Like many of you, I spend a fair amount of time in hockey rinks with other parents watching our little ones experience the ecstasy and agony of one of the best sports in the world. Last weekend, I was at a hockey tournament in the Nottawasaga area.
Sadly, our team didn’t fare too well on the ice, but did happily enjoy being together and having fun. It did give me the opportunity to see the Nottawasaga River, and an excuse to link two great passions – hockey and learning about water that feeds Georgian Bay.
Half the worlds wetlands have been lost since 1900 ( UN) , mostly due to human disturbance. What is not known is the impact of lowering water levels due to climate change.
While water levels in Georgian Bay fluctuate for a variety of reasons, the long-term trend (30 to 40 years) is that Lake Huron-Michigan water level averages will continue to decline largely in response to climate change, with probabilities of extreme lows and possibilities of short-term highs.Lowered water levels can strand and destroy areas of wetland. GBF wanted to know the impact to the relatively pristine wetlands of Georgian Bay that play such a critical role in its health.In 2014 and 2015, Georgian Bay Forever and the Great Lakes St. Lawrence Cities Initiative participated in collaborative work with the NASA-DEVELOP program and the Ontario Ministry of the Environment to map wetland change in the Georgian Bay area. Read More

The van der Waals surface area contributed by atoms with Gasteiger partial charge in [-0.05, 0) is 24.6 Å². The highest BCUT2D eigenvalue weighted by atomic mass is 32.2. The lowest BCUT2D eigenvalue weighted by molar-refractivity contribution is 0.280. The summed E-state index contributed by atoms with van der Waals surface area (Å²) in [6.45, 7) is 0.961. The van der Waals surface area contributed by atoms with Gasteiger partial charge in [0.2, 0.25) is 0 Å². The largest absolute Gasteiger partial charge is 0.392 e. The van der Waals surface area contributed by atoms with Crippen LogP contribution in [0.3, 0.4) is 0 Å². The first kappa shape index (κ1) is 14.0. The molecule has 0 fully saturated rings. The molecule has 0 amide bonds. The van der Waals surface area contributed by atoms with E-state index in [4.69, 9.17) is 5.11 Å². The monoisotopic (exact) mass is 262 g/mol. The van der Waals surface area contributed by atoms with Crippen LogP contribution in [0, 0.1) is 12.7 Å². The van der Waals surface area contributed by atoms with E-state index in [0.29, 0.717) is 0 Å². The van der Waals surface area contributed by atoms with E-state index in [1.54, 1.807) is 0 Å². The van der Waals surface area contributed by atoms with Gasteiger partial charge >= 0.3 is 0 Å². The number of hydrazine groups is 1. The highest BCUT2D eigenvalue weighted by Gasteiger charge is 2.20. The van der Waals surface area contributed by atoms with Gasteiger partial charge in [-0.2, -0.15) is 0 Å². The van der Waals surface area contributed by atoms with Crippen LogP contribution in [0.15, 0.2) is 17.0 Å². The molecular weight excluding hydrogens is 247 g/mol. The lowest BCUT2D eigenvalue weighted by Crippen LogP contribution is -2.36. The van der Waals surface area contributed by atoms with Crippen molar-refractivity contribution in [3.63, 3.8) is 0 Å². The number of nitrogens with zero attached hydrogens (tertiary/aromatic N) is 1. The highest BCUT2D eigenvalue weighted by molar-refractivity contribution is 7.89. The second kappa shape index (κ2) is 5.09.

Written by Jonathan Scott. Jonathan Scott is a law student and writer living in the United Kingdom.
It’s Friday evening, midway through the COP21 Climate Change Conference, and there’s an event for the young activists assembled to pressure their governments into action. It’s a spoken word night in an extraordinary location.The old Gare Ornano in the 18th arrondissement opened in 1869, closed in 1934 and has been the site of La Recyclerie, an urban farm and vegan café, since 2014. Picture lots of exposed beams and a loft overlooking the main,…
Climate change is all around us and certainly in the news with the Climate Change talks in Paris. Climate change is arguably the biggest and most challenging threat to the Great lakes.Most of the last century’s warmest years in the region all occurred in the last decade. (Read here to understand weather like El Nino vs. climate) The long term climate trend is showing that the region, like the world is heating up more rapidly then anytime in history despite recent short-term cold winter variations.
Post updated January 19, 2016 and noted inside
El Niño is a weather pattern created from the interaction of the atmosphere and the ocean producing warmer than normal water temperatures in the Pacific Ocean. Even though it occurs at the equator, it produces weather conditions globally – including in the Great Lakes Region.
Water levels are impacted by many variables including short term weather like El Niño and longer term climate conditions. It is important to understand both.NOAA describes it…
In October 2015, GBF’s David Sweetnam met University of Toronto Associate Professor Maria Dittrich in Honey Harbour to help her research measuring the make-up of the sediment, and its capacity to release Phosphorous into the water.
It’s important research as freshwater with high Phosphorous is linked with an increased risk in toxic algal blooms.
We asked Professor Dittrich some questions about her research, and have included extra information marked GBF to explain some of the details.How does your research support protecting and enhancing the waters of Georgian…